Skater's Cramp: A Possible Task-Specific Dystonia in Dutch Ice Skaters

Beorn Nijenhuis, Aron H. P. Schalkwijk, Sharon Hendriks, Rodi Zutt, Egbert Otten, Marina A. J. Tijssen*

*Corresponding author for this work

Research output: Contribution to journalArticleAcademicpeer-review

1 Citation (Scopus)
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Abstract

Background Skater's cramp is an involuntary lower leg movement in skilled speed skaters. We aim to evaluate whether skater's cramp is compatible with task-specific dystonia. Methods A case-control study tested 5 speed skaters exhibiting symptoms of skater's cramp and 5 controls. Affected skaters completed a standardized questionnaire and neurological examination. Video analyses included skating normally, intensely, and with extra mass around the skater's ankles. An Inertial Motion Capturing (IMC) device mounted on both skates provided angular velocity data for both feet. Results Median time of onset of skater's cramp occurred after 12 (range 3-22) years of speed skating. Skater's cramp appeared as task specific; its onset was sudden and correlated to stress and aberrant proprioception. Symptoms presented acutely and consistently during skating, unilaterally in 4 and bilaterally in 1 skater. Visually, skater's cramp was an active, patterned, and person-specific jerking of a skater's foot, either exo- or endorotationally. It presented asymmetrically, repeating persistently as the foot neared the end of the swing phase. The skater's affected leg had a longer swing phase (median, 1.37 [interquartile range {IQR}, 0.35]/1.18 [IQR, 0.24] seconds; P <0.01), a shorter glide phase (median, 1.09 [IQR, 0.25]/1.26 (IQR, 0.29) seconds; P <0.01), and higher angular velocity during the jerking motion. Symptoms remained constant irrespective of speed or extra mass around the ankle (P > 0.05). No significant differences between legs were detected in the control group. Conclusions Observed clinical, visual, and kinematic data could be an early and tentative indication of task-specific dystonia.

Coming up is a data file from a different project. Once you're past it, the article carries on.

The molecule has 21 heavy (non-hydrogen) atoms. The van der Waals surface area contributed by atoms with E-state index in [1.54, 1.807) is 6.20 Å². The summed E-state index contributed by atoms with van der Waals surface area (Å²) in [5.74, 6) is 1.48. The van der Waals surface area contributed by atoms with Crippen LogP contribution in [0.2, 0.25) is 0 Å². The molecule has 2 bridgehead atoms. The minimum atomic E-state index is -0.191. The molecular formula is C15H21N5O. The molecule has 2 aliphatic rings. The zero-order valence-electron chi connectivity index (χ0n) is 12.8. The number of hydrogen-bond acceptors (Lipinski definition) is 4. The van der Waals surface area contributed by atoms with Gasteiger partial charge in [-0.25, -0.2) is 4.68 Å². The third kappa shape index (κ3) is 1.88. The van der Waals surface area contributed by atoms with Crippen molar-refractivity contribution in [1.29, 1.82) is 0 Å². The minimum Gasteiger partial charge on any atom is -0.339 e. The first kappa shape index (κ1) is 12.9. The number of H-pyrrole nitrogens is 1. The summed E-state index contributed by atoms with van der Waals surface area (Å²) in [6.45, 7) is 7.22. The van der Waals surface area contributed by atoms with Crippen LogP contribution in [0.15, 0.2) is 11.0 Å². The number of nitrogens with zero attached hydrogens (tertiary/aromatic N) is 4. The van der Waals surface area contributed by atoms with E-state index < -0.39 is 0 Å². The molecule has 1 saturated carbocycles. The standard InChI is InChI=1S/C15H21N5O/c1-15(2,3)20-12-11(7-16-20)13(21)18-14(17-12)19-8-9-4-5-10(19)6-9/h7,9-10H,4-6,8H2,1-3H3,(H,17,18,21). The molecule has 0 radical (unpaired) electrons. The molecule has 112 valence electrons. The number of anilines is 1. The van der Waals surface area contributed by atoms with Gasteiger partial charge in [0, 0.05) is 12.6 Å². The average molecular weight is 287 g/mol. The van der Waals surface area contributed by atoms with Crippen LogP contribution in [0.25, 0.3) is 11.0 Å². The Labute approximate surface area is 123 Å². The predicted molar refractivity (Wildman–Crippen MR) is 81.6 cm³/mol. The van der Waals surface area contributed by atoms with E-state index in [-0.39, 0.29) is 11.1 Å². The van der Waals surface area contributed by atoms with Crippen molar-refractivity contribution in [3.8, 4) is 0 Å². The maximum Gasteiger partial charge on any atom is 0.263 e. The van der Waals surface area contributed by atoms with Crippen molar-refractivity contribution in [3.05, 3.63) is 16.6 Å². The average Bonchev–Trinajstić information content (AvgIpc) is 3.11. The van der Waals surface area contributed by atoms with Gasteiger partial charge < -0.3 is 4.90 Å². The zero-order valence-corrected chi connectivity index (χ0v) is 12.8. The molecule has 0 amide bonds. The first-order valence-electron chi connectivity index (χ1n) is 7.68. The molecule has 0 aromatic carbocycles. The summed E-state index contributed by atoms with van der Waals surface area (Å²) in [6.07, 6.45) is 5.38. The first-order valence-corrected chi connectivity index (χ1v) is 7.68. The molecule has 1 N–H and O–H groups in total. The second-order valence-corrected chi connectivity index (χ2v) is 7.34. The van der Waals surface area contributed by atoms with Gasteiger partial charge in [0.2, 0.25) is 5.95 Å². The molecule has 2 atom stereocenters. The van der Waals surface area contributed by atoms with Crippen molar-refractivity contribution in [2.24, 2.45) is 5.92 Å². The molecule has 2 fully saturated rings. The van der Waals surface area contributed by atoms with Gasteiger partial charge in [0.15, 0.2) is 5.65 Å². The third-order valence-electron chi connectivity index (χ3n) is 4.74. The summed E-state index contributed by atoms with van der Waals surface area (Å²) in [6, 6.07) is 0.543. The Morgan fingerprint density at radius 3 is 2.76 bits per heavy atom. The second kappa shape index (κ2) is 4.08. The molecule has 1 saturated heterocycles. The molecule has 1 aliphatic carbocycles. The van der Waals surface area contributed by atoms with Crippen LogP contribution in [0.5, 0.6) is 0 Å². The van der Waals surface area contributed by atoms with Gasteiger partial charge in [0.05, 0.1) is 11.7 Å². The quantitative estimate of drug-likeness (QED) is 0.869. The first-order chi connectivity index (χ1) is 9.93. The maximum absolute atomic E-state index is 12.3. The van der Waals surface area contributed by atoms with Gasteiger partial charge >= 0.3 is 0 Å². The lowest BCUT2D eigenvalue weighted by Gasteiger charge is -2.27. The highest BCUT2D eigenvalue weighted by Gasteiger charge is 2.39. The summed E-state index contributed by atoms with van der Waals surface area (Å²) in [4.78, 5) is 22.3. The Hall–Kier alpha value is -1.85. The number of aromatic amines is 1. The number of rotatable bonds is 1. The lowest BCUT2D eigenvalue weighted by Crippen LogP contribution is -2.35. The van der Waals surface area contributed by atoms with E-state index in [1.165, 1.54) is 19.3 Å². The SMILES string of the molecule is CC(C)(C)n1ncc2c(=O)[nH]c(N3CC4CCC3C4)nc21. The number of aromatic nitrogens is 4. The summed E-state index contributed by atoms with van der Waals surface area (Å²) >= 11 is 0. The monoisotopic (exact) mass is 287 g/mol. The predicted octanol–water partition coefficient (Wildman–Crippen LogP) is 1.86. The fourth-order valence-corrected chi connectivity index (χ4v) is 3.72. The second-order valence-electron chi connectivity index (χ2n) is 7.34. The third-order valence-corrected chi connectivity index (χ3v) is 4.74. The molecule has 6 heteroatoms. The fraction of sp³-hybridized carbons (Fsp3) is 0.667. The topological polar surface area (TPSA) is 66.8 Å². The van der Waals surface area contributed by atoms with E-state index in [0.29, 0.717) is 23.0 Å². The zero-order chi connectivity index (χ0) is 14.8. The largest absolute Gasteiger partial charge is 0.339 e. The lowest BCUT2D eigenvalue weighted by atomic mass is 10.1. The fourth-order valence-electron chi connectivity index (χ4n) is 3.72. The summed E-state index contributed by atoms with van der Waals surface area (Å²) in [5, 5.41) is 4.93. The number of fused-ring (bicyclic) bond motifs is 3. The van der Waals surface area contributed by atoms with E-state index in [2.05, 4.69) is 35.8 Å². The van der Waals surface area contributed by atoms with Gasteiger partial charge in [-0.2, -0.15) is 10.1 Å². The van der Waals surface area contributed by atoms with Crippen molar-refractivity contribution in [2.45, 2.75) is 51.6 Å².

Original languageEnglish
Pages (from-to)559-566
Number of pages8
JournalMovement Disorders Clinical Practice
Volume6
Issue number7
DOIs
Publication statusPublished - Sep-2019

Keywords

  • skater's cramp
  • task-specific dystonia
  • skating
  • PHENOMENOLOGY

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